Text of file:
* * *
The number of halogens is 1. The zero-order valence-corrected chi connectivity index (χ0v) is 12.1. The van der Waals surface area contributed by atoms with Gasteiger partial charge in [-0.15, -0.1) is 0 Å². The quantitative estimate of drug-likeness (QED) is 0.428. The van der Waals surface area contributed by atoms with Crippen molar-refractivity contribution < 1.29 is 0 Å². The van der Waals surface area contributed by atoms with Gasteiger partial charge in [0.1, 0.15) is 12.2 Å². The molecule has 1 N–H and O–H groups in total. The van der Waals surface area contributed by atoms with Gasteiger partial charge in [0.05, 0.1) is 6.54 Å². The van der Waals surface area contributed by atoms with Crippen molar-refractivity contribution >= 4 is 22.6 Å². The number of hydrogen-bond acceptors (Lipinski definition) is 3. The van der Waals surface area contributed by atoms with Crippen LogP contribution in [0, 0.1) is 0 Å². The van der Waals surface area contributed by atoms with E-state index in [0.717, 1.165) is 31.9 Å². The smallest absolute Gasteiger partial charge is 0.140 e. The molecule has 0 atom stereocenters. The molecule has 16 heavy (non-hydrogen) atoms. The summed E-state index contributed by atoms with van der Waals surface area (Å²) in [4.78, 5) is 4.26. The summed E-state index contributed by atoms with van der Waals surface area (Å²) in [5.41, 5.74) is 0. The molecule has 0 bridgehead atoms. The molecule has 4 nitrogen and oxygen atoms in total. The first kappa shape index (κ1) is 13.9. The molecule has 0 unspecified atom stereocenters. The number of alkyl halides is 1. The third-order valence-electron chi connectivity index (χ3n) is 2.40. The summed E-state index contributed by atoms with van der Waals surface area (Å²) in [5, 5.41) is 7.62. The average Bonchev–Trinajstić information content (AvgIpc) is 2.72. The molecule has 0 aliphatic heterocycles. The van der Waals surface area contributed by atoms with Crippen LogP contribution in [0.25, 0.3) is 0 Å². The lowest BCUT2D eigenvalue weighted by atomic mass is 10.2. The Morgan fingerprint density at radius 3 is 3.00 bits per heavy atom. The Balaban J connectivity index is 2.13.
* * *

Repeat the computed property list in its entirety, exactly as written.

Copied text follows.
The number of halogens is 1. The zero-order valence-corrected chi connectivity index (χ0v) is 12.1. The van der Waals surface area contributed by atoms with Gasteiger partial charge in [-0.15, -0.1) is 0 Å². The quantitative estimate of drug-likeness (QED) is 0.428. The van der Waals surface area contributed by atoms with Crippen molar-refractivity contribution < 1.29 is 0 Å². The van der Waals surface area contributed by atoms with Gasteiger partial charge in [0.1, 0.15) is 12.2 Å². The molecule has 1 N–H and O–H groups in total. The van der Waals surface area contributed by atoms with Gasteiger partial charge in [0.05, 0.1) is 6.54 Å². The van der Waals surface area contributed by atoms with Crippen molar-refractivity contribution >= 4 is 22.6 Å². The number of hydrogen-bond acceptors (Lipinski definition) is 3. The van der Waals surface area contributed by atoms with Crippen LogP contribution in [0, 0.1) is 0 Å². The van der Waals surface area contributed by atoms with E-state index in [0.717, 1.165) is 31.9 Å². The smallest absolute Gasteiger partial charge is 0.140 e. The molecule has 0 atom stereocenters. The molecule has 16 heavy (non-hydrogen) atoms. The summed E-state index contributed by atoms with van der Waals surface area (Å²) in [4.78, 5) is 4.26. The summed E-state index contributed by atoms with van der Waals surface area (Å²) in [5.41, 5.74) is 0. The molecule has 0 bridgehead atoms. The molecule has 4 nitrogen and oxygen atoms in total. The first kappa shape index (κ1) is 13.9. The molecule has 0 unspecified atom stereocenters. The number of alkyl halides is 1. The third-order valence-electron chi connectivity index (χ3n) is 2.40. The summed E-state index contributed by atoms with van der Waals surface area (Å²) in [5, 5.41) is 7.62. The average Bonchev–Trinajstić information content (AvgIpc) is 2.72. The molecule has 0 aliphatic heterocycles. The van der Waals surface area contributed by atoms with Crippen LogP contribution in [0.25, 0.3) is 0 Å². The lowest BCUT2D eigenvalue weighted by atomic mass is 10.2. The Morgan fingerprint density at radius 3 is 3.00 bits per heavy atom. The Balaban J connectivity index is 2.13.